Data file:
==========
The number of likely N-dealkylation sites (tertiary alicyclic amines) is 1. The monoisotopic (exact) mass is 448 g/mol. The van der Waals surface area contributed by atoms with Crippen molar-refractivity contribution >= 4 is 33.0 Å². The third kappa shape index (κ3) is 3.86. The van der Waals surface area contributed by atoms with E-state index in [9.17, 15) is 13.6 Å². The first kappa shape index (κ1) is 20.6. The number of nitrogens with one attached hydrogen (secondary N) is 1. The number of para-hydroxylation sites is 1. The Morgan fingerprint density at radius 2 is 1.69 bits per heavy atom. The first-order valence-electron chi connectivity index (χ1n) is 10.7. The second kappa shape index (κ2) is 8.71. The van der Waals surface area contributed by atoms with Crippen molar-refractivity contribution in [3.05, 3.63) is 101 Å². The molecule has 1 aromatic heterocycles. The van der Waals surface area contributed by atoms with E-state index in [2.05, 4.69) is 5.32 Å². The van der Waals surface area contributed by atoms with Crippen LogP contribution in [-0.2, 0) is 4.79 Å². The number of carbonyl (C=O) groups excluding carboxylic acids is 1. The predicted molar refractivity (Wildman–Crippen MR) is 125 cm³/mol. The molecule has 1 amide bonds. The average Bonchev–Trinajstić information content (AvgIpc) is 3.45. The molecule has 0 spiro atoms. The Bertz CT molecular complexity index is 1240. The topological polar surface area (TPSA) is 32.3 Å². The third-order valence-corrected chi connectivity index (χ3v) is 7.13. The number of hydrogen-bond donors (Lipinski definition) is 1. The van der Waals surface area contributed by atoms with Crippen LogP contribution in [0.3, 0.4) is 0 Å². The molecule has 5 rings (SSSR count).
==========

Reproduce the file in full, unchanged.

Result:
The number of likely N-dealkylation sites (tertiary alicyclic amines) is 1. The monoisotopic (exact) mass is 448 g/mol. The van der Waals surface area contributed by atoms with Crippen molar-refractivity contribution >= 4 is 33.0 Å². The third kappa shape index (κ3) is 3.86. The van der Waals surface area contributed by atoms with E-state index in [9.17, 15) is 13.6 Å². The first kappa shape index (κ1) is 20.6. The number of nitrogens with one attached hydrogen (secondary N) is 1. The number of para-hydroxylation sites is 1. The Morgan fingerprint density at radius 2 is 1.69 bits per heavy atom. The first-order valence-electron chi connectivity index (χ1n) is 10.7. The second kappa shape index (κ2) is 8.71. The van der Waals surface area contributed by atoms with Crippen molar-refractivity contribution in [3.05, 3.63) is 101 Å². The molecule has 1 aromatic heterocycles. The van der Waals surface area contributed by atoms with E-state index in [2.05, 4.69) is 5.32 Å². The van der Waals surface area contributed by atoms with Crippen LogP contribution in [-0.2, 0) is 4.79 Å². The number of carbonyl (C=O) groups excluding carboxylic acids is 1. The predicted molar refractivity (Wildman–Crippen MR) is 125 cm³/mol. The molecule has 1 amide bonds. The average Bonchev–Trinajstić information content (AvgIpc) is 3.45. The molecule has 0 spiro atoms. The Bertz CT molecular complexity index is 1240. The topological polar surface area (TPSA) is 32.3 Å². The third-order valence-corrected chi connectivity index (χ3v) is 7.13. The number of hydrogen-bond donors (Lipinski definition) is 1. The van der Waals surface area contributed by atoms with Crippen LogP contribution in [0.3, 0.4) is 0 Å². The molecule has 5 rings (SSSR count).